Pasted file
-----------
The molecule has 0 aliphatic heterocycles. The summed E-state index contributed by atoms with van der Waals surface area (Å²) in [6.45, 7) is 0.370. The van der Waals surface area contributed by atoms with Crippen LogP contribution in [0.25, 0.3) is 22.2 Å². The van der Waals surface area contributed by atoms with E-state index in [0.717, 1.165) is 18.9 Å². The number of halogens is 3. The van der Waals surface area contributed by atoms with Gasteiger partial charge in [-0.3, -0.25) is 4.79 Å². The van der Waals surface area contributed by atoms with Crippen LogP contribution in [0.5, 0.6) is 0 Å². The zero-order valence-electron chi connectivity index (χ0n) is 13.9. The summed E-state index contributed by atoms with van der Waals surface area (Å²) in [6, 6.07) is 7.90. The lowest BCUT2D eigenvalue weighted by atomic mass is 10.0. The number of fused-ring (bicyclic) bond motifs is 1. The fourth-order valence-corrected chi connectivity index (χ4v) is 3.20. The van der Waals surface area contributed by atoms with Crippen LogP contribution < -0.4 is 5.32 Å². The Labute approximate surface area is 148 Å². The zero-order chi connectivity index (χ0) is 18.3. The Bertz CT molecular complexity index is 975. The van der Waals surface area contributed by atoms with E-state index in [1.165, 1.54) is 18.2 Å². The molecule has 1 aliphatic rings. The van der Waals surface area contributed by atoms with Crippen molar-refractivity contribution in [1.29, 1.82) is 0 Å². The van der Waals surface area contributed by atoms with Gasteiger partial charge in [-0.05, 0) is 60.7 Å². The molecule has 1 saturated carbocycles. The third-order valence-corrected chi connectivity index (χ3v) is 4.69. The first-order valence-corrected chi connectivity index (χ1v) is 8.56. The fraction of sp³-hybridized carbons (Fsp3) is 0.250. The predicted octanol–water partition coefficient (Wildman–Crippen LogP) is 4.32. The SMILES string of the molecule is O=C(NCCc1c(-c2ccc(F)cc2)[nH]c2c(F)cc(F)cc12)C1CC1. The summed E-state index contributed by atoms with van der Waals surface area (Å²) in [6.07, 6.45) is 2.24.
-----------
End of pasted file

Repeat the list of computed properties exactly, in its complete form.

The molecule has 0 aliphatic heterocycles. The summed E-state index contributed by atoms with van der Waals surface area (Å²) in [6.45, 7) is 0.370. The van der Waals surface area contributed by atoms with Crippen LogP contribution in [0.25, 0.3) is 22.2 Å². The van der Waals surface area contributed by atoms with E-state index in [0.717, 1.165) is 18.9 Å². The number of halogens is 3. The van der Waals surface area contributed by atoms with Gasteiger partial charge in [-0.3, -0.25) is 4.79 Å². The van der Waals surface area contributed by atoms with Crippen LogP contribution in [0.5, 0.6) is 0 Å². The zero-order valence-electron chi connectivity index (χ0n) is 13.9. The summed E-state index contributed by atoms with van der Waals surface area (Å²) in [6, 6.07) is 7.90. The lowest BCUT2D eigenvalue weighted by atomic mass is 10.0. The number of fused-ring (bicyclic) bond motifs is 1. The fourth-order valence-corrected chi connectivity index (χ4v) is 3.20. The van der Waals surface area contributed by atoms with Crippen LogP contribution < -0.4 is 5.32 Å². The Labute approximate surface area is 148 Å². The zero-order chi connectivity index (χ0) is 18.3. The Bertz CT molecular complexity index is 975. The van der Waals surface area contributed by atoms with E-state index in [1.165, 1.54) is 18.2 Å². The molecule has 1 aliphatic rings. The van der Waals surface area contributed by atoms with Crippen molar-refractivity contribution in [1.29, 1.82) is 0 Å². The van der Waals surface area contributed by atoms with Gasteiger partial charge in [-0.05, 0) is 60.7 Å². The molecule has 1 saturated carbocycles. The third-order valence-corrected chi connectivity index (χ3v) is 4.69. The first-order valence-corrected chi connectivity index (χ1v) is 8.56. The fraction of sp³-hybridized carbons (Fsp3) is 0.250. The predicted octanol–water partition coefficient (Wildman–Crippen LogP) is 4.32. The SMILES string of the molecule is O=C(NCCc1c(-c2ccc(F)cc2)[nH]c2c(F)cc(F)cc12)C1CC1. The summed E-state index contributed by atoms with van der Waals surface area (Å²) in [6.07, 6.45) is 2.24.